POLITICS

How A KZN Court Case Could Determine SA's Next President

"The falling apart of KZN’s structures will be the biggest game changer in the presidential race."

17/08/2017 05:56 SAST | Updated 17/08/2017 05:56 SAST
Rogan Ward / Reuters
Newly elected leader of the African National Congress in Kwa-Zulu-Natal Sihle Zikalala.

The outcome of court proceedings currently underway in KwaZulu-Natal may be the biggest game changer in the presidential race, with President Jacob Zuma's clutch on the party's stronghold slowly slipping as the province's structures exchange blows amongst themselves.

The province is a political kingmaker in the ANC and has long been used as a siege weapon in Zuma's arsenal to demolish his opponents in his rise to, and survival as, president of the ANC.

But his fort is now in shambles as "rebels" in the party stand to overthrow the president's current support monopoly.

Currently, Zuma frontman Sihle Zikalala stands at the helm of the ANC in the province. Zikalala and his comrades, like KZN ANC secretary Super Zuma, are staunch and unwavering Zuma supporters and have thrown their weight behind Nkosazana Dlamini-Zuma as the country's next leader.

But KZN's veteran leaders, who were ousted in the 2015 provincial elective conference, and who still enjoy favour in many regions, are fighting to overthrow the Zuma camp.

The Cyril Ramaphosa allies, led by former KZN Premier Senzo Mchunu, have instituted court proceedings to have the results of the conference declared null and void. Citing procedural flaws, they believe the election was rigged.

One of these alleged anomalies includes the tweeting of the results by an official ANC account while voting was still under way.

Battle commences this week
The battle will continue in the Pietermaritzburg High Court throughout the week, and the result of such could be one of the major influencing factors in the outcome of the ANC national conference in December.

During the ANC's national general council in 2015, it was revealed that more than 150,000 of the 769,870 ANC members came from KZN. This translates to about 21 percent of the entire party constituency.

Of the 2500 voting branch delegates from all nine provinces, 513 come from KZN alone.

Using 2012's Mangaung conference as an additional guideline, of the total 4500 voting delegates, 974 were from KZN. That equates to 21.6 percent.

Putting that number into perspective, KZN had more voting delegates than the Free State, the North West, the Western Cape and the Northern Cape combined.

To be elected as president, a candidate would have to acquire 50 percent of the total vote plus one.

'KZN is Zuma's main stake in keeping that control'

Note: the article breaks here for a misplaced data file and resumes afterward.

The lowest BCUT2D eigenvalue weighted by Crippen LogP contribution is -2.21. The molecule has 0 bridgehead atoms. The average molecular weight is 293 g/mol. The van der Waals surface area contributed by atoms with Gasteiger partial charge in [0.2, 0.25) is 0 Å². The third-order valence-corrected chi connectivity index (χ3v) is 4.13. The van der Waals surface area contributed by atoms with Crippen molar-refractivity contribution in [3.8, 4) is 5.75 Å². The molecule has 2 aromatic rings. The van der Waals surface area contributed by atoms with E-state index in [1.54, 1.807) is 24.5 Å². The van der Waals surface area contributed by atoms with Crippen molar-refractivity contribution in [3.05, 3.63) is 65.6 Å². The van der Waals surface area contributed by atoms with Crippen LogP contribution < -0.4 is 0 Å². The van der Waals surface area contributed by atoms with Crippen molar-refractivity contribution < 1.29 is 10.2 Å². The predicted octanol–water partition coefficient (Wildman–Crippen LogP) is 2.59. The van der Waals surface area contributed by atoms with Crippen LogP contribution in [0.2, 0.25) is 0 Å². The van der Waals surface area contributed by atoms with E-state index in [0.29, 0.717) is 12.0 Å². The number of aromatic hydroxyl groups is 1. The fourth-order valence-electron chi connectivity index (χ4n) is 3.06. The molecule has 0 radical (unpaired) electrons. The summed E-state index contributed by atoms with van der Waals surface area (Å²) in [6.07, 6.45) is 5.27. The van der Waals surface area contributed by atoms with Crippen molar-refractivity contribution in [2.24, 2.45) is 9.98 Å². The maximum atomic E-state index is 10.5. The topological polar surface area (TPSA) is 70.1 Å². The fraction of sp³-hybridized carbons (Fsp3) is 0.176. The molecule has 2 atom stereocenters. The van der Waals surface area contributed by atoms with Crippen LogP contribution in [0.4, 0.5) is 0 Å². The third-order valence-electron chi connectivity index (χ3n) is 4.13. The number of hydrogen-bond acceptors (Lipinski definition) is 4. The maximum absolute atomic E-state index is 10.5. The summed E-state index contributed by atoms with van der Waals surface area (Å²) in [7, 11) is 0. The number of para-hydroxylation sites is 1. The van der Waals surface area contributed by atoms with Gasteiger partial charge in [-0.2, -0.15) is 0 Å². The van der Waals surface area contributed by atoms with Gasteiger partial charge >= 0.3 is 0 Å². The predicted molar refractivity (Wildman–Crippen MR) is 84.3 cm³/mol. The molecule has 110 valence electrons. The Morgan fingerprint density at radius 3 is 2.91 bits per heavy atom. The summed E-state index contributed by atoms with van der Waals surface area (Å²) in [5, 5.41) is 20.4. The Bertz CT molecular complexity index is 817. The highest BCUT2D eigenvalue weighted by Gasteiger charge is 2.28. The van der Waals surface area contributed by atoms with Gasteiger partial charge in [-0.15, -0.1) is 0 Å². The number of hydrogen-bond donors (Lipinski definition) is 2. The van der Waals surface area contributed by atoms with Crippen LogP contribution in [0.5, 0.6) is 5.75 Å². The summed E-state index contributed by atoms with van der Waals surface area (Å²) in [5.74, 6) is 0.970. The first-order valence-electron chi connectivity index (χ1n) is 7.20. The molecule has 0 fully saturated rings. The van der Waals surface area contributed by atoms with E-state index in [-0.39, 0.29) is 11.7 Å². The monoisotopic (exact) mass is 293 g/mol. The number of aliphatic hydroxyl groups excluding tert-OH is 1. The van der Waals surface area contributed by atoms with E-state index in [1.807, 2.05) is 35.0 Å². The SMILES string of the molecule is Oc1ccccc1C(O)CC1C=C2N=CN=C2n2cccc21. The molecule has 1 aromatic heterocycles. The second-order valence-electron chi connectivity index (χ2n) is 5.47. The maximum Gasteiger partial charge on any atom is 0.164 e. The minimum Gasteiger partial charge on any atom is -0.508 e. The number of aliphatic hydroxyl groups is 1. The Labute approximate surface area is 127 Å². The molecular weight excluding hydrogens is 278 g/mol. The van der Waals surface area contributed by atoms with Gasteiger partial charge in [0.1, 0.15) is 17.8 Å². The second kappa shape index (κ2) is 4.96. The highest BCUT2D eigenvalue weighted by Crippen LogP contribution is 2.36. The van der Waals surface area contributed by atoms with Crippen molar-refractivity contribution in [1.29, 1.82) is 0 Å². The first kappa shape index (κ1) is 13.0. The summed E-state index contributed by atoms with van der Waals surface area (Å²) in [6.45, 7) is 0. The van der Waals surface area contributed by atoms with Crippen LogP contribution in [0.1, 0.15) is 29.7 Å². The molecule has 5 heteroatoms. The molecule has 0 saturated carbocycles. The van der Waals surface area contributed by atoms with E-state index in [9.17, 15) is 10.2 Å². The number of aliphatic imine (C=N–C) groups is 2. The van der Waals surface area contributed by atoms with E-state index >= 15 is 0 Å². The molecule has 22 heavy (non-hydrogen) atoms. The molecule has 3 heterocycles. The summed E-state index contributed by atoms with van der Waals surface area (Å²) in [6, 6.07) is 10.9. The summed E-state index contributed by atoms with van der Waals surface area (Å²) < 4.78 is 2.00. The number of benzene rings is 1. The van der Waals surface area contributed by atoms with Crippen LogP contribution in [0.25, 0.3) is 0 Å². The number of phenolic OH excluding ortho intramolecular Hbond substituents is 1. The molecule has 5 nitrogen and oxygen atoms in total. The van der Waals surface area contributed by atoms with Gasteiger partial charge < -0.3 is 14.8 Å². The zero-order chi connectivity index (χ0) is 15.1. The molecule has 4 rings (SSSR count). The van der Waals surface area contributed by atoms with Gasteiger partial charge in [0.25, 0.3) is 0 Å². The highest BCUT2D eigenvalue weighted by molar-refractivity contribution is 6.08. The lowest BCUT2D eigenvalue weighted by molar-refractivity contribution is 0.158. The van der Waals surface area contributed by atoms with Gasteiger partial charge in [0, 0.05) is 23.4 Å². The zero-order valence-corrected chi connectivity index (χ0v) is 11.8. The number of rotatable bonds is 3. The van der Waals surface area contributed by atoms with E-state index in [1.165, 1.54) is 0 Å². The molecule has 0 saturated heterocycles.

Political expert Theo Venter said Zuma has previously enjoyed the support from a monopoly of that 21.6 percent.

"Zuma has enjoyed a monopoly of support from KZN. If he has the entire support of KZN, he would previously only have to get just five or six percent from the North West and from the Free State and small portions from the other provinces to attain a majority vote," Venter said.

"KZN is his main stake in keeping that control. But that monopoly is now broken apart by division and if Mchunu wins this case, I think it will be the end of Zuma and any of his proposed successors. The falling apart of KZN's structures will be the biggest game changer in the presidential race."

Under KZN, the Eastern Cape and Limpopo take silver and bronze for the amount of voting delegates -- judging by Mangaung -- at 676 and 574 respectively.

The Eastern Cape is divided between Ramaphosa, Dlamini-Zuma and ANC Treasurer General, Zweli Mkhize. And Limpopo is also at loggerheads between the two frontrunners.

Gauteng has come out in support of Ramaphosa and Mpumalanga remains at odds.

But for Dlamini-Zuma and the Zuma camp, provinces could go either way so long as KZN comes to their support in its entirety in December. If we were back in 2012, that would not have been something to question.

But five years later, the province is split down the middle and the outcome of the court case will tip the balance of forces to one of either of the two sides.

If Mchunu and his "rebel" group come out victorious, Zikalala's executive committee will surely be dissolved before December. But that doesn't mean there will be time for another committee to be elected.

It will, however, allow Mchunu to more effectively push the Ramaphosa campaign into unchartered Zuma territory, without ramifications from Zikalala and his band.